Yay, Team !

You, your family, your doctors and nurses, and physical therapists all have to work together in order for a successful outcome after a major surgery or surgeries. Communication between everyone is a critical component to avoid relapses, re-injury or more surgeries. If you notice that something isn't working or there are differing opinions on how to proceed in your recovery, stop the show and hash it out. Get up to date information and make informed decisions. It's your body and you have the final say on what to do with it. It's your team and you are allowed to make substitutions where you deem appropriate.

No more sports analogies for now, I promise.

Dave

Shoreline,WA

Sunday
Mar272011

My Trusty Arm & My Shoulder Pain - April, Our New Writer on Hurt.com

Who likes to cook? I do most of the time. I vividly recall four years ago, rushing around in the kitchen to get breakfast on the table for my family. I wanted to make what we all consider a “Sunday” breakfast. Well, since at the time, my son was only one years old, I kept a baby safety gate up at the kitchen entry. I had the most wonderfully cooked breakfast made and ready to serve.

So, I like to believe I am not your average server. No, I am the ‘All mighty super mom super server’ right. I take not one, but two plates, one in each hand. I also have a tall cup of orange juice tucked inside my inner elbow on the right. If you can visualize that, I then attempt to step over the baby gate with two plates and a cup of orange juice in tow. The top of my right foot didn’t quite make it over the baby gate, and so I completely lost my balance. As I destabilized, there was no way for me to break my fall and since I was holding so much, my right shoulder had to break my fall. Ouch! My right shoulder slammed into the ground and the last thing on my mind was how much pain was to come from this injury.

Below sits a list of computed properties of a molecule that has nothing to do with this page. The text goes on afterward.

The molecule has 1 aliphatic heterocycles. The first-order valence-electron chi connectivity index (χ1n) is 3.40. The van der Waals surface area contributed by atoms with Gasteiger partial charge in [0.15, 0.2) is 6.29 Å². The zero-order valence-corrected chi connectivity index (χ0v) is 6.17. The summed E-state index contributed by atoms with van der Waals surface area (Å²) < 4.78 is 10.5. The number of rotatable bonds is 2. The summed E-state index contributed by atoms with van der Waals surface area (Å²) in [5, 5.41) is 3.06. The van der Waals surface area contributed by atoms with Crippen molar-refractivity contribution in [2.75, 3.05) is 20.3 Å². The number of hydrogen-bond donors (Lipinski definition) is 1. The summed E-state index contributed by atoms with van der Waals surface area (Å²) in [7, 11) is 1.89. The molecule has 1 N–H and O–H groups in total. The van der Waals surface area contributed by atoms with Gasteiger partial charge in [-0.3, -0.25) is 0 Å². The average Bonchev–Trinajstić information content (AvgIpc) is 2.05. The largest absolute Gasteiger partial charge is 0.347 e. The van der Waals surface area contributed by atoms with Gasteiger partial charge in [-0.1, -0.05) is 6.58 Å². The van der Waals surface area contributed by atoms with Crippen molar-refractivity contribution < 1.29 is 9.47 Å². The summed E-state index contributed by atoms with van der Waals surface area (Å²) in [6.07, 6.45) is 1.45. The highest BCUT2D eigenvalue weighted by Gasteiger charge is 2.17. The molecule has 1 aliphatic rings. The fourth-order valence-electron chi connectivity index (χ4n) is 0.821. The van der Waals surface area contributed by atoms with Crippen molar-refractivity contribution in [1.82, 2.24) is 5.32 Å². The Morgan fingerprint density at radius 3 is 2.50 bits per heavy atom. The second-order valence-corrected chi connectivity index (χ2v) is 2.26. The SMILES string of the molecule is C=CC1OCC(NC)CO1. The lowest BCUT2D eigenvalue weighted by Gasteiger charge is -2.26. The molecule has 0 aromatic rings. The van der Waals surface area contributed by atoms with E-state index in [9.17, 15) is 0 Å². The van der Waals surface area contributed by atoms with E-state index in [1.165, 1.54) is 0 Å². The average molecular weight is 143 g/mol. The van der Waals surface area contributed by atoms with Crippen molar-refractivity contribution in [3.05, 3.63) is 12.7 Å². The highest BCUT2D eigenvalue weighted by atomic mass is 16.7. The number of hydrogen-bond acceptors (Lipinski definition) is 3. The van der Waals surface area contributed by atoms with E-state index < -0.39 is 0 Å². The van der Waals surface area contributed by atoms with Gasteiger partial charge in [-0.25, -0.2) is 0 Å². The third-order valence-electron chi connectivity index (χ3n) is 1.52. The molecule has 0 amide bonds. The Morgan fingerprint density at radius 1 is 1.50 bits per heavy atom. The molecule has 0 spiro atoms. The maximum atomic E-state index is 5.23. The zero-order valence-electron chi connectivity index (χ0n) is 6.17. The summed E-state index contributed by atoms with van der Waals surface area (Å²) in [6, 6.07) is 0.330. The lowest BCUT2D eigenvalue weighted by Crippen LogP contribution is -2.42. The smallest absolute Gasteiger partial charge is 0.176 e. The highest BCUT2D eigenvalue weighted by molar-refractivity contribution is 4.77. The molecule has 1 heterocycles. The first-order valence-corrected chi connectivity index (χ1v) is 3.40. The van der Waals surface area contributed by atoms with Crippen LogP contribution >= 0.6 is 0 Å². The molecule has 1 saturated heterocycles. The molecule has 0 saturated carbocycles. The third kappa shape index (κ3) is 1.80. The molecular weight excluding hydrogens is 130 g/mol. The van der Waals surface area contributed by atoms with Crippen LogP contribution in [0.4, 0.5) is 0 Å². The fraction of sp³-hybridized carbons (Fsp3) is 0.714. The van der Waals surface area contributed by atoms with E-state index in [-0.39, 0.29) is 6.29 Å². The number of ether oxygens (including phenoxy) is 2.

I started to get chronic pain radiating through my right shoulder at night, it was sort of a burning sensation in the beginning. I noticed that my pain would come in waves. The pattern of when my pain would emerge was every few months. Since my pain was so seldom in the beginning, I found myself dismissing it or thinking it would just go away. After a year of having shoulder pain every few months, I noticed the pain occurrence had shifted to every month for a couple days long. I do not recommend ignoring chronic pain, or toughing it out, but that is what I did for the first two years and it was because my pain would come and go.